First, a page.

The Porcupinity of the Stars by Gary Barwin

The Porcupinity of the Stars The Porcupinity of the StarsGary Barwin; Coach House Books 2010WorldCatLibraryThingGoogle BooksBookFinder 
I ordered this book on the strength of the author’s video for one of the poems in it, “Inverting the Deer” (embedded below). I’d never heard of the author before, though he seems to be quite well known in Canada as a fiction writer and children’s author as well as a poet.

I’ve been dipping into The Porcupinity of the Stars off and on for a week now, and when I went to read it in a more methodical fashion this morning, I was a little abashed to realize how heavily my poem of last night, “Garden Party,” had been influenced by Barwin’s imagery. There’s no mystery where that nearly forgotten memory of buried TVs came from: the book fairly bristles with images of televisions and burial, and even the burial of televisions. Here, for example, is “Planting Consent”:

I carried my TV down the stairs
buried it on a hill
with a beautiful view

by spring a small antenna
sprouted in that place

somewhere under the earth
wispy clouds and the wingbeats of birds

Barwin is a surrealist, as this example demonstrates, and my favorite poems in the book were those that explored just a few images, as “Planting Consent” does. Some of the poems failed to cohere for me — which isn’t to say I didn’t still enjoy reading them. More than anything else, this book is fun, and even the craziest or most experimental poems have memorable lines and images. For example, the opening stanza of “A Roof Floored” —

the stone hopes for flight
the way a goose
wants power chords

— made me chuckle, thinking of Aldo Leopold’s treasured “goose music” turned into heavy metal. And I loved its closing lines, too:

we sit before the mirror
use night as a balast

So my inability to make complete sense of the poem as a whole is almost beside the point. I’ve read countless more accessible poems that didn’t make as big an impression.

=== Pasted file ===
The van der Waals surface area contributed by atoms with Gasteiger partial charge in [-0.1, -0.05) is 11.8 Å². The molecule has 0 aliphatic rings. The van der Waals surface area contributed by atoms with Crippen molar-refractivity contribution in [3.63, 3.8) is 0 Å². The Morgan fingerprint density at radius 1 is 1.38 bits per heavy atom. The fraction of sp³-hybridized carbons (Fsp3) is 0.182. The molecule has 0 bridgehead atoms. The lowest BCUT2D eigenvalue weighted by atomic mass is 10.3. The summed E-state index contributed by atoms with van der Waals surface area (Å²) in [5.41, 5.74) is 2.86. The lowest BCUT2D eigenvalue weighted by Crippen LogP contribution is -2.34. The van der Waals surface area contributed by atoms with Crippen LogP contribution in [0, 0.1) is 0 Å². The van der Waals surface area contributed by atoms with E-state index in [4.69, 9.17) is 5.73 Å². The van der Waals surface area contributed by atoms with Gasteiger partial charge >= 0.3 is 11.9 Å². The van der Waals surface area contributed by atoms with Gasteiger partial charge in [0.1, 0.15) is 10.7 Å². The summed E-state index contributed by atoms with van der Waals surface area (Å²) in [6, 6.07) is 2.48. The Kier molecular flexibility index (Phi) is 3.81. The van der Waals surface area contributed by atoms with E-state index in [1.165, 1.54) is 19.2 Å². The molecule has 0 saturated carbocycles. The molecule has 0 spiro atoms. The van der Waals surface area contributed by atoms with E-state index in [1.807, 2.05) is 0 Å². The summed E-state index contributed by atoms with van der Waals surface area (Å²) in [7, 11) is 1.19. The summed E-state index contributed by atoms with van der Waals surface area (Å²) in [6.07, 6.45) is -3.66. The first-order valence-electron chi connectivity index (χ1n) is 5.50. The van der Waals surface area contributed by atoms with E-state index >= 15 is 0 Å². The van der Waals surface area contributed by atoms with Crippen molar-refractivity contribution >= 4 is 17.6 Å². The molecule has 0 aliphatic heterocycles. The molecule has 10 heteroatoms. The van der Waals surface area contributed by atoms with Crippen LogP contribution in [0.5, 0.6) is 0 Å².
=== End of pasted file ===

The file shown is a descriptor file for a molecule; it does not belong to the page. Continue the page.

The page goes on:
Surrealism often serves decidely bleak poetic visions — I’ll be blogging at least one example later this month — but Barwin’s vision in these poems seems more comic than tragic. When dismemberments occur, they are more in the spirit of Rabelais than Goya. Nor is the comic worldview unequal to the global crises of the 21st Century, as Barwin shows in poems such as “We Are Family”:

an organism which sleeps
soft as a cloth

a baby in a bed full of babies
and the earth full of babies

“Glacier”:

I wake and switch on the bedside light
there’s a glacier in my bed
ice, it says
snow, it says
it turns and presses its cold mouth on mine

and “Shopping for Deer”:

when I die, I will remember the deer
I will remember its wheels and antlers
I will remember its flesh and lightning
its womb of silver bones

The title poem was a bit of a disappointment, being entirely too random for my taste, but the longer poem immediately preceding it, “Small Supper,” was a masterpiece, beginning with what I took to be a variation on the age-old conflation of human souls with birds — “we placed our shadows inside birds / where they couldn’t be found” — and ending with “a bird’s small shadow … in my chest”. Even in such a potentially serious poem, though, humor crackles in lines such as “The shadow of a shadow / is my friend” and “it’s not so much that Polly wants a cracker / but that the lark wants its small supper of sky”.

Barwin employs a large vocabulary of cultural references, ranging from the Old Testament to jazz to, in one poem, “old testament jazz.” I read a number of these poems to my friend Rachel, who felt that some of them evoked for her — and perhaps betrayed the influence of — specific surrealist painters. They’re certainly very vivid. I guess my take-away impression is of a wildness that seizes and infects, an ensorceling that is by turns grotesque and cybernetic.

I’ve barely begun to quote my favorite poems from the book; suffice it to say I’ll be returning to it often. I do want to mention one other thing about it that pleased me: it’s printed on very good quality paper, the kind with a grain. (Sorry, I don’t know much about paper!) So while the publisher does offer ebook options, I’d recommend paying a few dollars extra for the print edition. Also, it may not be apparent from the small image above, but the deer on the cover is wearing athletic socks. Which is almost as cool as the deer in the video Barwin made:

Watch on YouTube

1 Comment


  1. I think I might like this one. Actually, all of these you’ve written up so far sound really intriguing.

    Reply

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